We are supposed to see all this scheming to win Mrs. Lindsay as sweet and persistent. I think Arthur needs to back off until Pearl finishes her education. It sounds like Mrs. Lindsey isn’t against Arthur, she just wants him to wait a while. As well she should. Any man not willing to wait for Pearl to finish school is not worthy of Pearl.

Arthur tells Mrs. Lindsey he wants to get a group of students together and plan a surprise for Pearl. They get together, and present a plan to Mrs. Lindsey, who approves. We are not, at this time, told what the plan is exactly, and this is good. That’s good writing. If it’s all going to go off without a hitch, we shouldn’t know of the plan yet. We should be finding it out right along with Pearl, and we do. Props to the author, this is done well.

I’ve already said that Ms. Maxson has a good sense of pacing. Pity she was never in an environment that would have allowed her to develop this talent to write real books.

Later, back in his room, Arthur grinned his approval of Mrs. Lindsay’s changed attitude. “I’ll win them both yet,” he promised himself.

The chapter ends here. I almost feel like Arthur should be laughing maniacally at this point while twirling his mustache. I also have to wonder if Arthur has truly won over Pearl yet, if he is feeling like he has to win them “both.”

It is stated later that Arthur and Pearl don’t need Pearl’s mom’s approval to get married, but that they want it anyway. Part of this may be because they truly don’t want to upset Mrs. Lindsay, but part of it is that Ellen White thinks that if your parents don’t approve of your potential mate, you shouldn’t marry them.

“Should parents,” you ask, “select a companion without regard to the mind or feelings of son or daughter?” I put the question  to  you  as  it  should  be:  Should  a  son  or  daughter  select  a  companion   without  first  consulting  the  parents,  when  such  a  step  must  materially  affect  the  happiness  of  parents  if  they  have  any  affection  for  their  children?  And  should  that  child,  notwithstanding  the  counsel  and  entreaties  of  his  parents,  persist  in  following  his  own  course?  I  answer decidedly: No; not if he never marries. “Honour thy father and thy mother: that thy days may be long upon the land which the Lord thy God giveth thee.”[Exodus 20:12] Here is a commandment with a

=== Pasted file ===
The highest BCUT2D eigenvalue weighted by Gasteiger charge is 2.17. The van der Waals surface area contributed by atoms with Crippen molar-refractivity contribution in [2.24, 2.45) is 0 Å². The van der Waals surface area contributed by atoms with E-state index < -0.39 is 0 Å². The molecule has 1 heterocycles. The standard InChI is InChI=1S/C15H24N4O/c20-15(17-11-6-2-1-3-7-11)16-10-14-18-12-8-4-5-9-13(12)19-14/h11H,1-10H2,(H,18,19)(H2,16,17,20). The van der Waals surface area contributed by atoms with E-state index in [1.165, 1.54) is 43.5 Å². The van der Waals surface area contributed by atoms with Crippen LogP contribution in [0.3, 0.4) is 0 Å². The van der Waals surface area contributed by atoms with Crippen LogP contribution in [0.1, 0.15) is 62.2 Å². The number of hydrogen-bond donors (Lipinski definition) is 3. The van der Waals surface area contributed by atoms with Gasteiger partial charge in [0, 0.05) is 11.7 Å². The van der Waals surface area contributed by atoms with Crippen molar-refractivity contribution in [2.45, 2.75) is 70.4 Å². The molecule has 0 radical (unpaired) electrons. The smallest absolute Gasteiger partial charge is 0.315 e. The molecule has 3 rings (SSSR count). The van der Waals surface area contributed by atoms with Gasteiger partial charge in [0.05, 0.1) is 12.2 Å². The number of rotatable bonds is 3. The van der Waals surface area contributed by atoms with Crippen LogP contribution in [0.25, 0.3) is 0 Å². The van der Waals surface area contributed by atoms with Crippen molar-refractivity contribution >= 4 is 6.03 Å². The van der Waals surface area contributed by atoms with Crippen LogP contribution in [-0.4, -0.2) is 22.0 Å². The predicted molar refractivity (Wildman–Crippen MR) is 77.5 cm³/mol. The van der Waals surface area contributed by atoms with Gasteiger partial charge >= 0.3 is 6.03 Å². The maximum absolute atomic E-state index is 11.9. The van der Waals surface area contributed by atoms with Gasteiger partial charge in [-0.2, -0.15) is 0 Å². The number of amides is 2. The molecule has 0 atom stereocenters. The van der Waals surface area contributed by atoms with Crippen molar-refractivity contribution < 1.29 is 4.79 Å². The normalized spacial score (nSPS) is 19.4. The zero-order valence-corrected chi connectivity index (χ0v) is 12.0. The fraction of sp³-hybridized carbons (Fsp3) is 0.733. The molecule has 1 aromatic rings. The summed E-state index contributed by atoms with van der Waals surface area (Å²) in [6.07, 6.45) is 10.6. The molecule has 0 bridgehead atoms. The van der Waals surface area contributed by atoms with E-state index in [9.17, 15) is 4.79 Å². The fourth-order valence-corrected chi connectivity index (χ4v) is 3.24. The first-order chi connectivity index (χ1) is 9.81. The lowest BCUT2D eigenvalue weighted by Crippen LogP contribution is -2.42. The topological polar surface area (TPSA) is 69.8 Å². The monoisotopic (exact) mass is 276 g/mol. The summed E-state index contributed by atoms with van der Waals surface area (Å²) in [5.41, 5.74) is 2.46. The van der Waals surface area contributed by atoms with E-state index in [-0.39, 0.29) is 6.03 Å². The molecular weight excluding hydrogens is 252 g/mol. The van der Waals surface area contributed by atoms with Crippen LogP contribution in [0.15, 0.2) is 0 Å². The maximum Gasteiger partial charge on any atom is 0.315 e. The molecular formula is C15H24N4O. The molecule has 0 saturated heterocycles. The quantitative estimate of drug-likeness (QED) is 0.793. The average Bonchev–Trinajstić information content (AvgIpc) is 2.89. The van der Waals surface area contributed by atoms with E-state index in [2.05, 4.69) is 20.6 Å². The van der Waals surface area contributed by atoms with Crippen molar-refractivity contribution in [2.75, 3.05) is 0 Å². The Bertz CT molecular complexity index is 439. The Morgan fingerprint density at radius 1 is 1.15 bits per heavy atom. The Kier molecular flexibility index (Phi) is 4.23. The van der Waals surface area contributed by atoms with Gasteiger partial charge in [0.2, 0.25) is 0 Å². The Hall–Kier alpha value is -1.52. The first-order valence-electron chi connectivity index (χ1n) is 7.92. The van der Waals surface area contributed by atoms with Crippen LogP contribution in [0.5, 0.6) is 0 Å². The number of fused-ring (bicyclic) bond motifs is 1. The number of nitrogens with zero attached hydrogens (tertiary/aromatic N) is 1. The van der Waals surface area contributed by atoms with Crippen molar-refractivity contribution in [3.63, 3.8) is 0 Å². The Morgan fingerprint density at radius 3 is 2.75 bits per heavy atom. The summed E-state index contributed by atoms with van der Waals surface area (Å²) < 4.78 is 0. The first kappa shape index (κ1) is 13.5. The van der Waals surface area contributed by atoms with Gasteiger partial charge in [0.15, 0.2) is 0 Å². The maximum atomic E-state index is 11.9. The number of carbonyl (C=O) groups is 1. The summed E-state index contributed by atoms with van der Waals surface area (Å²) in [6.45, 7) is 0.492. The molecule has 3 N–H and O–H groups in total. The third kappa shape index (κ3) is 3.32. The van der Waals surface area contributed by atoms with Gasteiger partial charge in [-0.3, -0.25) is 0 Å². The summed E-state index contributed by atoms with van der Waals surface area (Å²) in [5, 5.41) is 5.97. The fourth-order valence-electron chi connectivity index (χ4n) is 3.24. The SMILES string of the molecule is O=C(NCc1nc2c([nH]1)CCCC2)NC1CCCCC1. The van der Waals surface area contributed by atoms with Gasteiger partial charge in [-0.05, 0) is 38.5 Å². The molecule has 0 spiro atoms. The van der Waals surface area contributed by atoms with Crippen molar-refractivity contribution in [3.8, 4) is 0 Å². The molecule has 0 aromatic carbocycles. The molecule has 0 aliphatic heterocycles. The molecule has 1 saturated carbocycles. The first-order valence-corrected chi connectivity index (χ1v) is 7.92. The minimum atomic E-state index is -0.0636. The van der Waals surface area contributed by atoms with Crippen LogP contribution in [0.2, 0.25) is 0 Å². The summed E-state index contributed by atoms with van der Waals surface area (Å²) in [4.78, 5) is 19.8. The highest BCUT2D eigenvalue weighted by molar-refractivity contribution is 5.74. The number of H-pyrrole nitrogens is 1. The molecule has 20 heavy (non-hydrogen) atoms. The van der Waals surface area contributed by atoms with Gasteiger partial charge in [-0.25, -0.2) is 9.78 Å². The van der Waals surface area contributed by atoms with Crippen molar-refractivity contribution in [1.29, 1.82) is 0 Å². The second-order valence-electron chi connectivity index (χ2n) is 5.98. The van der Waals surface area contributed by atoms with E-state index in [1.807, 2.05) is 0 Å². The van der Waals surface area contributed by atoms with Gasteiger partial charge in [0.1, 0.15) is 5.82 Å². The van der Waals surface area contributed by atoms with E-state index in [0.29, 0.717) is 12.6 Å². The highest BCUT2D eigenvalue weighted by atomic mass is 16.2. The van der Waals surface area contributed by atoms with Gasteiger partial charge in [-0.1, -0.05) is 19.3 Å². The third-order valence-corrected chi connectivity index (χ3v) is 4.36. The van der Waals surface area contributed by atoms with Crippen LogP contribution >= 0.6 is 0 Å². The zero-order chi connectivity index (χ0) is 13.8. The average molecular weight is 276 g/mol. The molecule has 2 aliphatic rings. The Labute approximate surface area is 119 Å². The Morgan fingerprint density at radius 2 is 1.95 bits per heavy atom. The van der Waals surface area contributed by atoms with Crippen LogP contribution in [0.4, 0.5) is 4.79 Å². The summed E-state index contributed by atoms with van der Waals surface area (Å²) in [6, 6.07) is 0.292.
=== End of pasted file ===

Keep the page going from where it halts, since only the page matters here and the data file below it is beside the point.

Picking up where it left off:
promise which the Lord will surely fulfil to those who obey. Wise parents will never select companions for their children without respect to their wishes.

Counsels on Courtship and Marriage, p. 23

 

And so, even though technically speaking, Arthur doesn’t need Mrs. Lindsay’s blessing to marry Pearl, he and Pearl still feel they need to have it. What I think Mrs. Lindsay ought to do is sit down with Pearl and Arthur, discuss the consequences of forgoing an education, and pleading with Arthur to wait for Pearl. Or at least talk to her daughter about it without Arthur there.

It matters a little less for Pearl, since she is able to get a job without a college degree. But what about other women who may get trapped in bad marriages because they had to sacrifice the education for the marriage? It is not always apparent whether or not a marriage will be good or bad at the start, and without an education, a woman could very easily find herself trapped.

And so I very much hope that there have been a lot of changes at this school since 1939.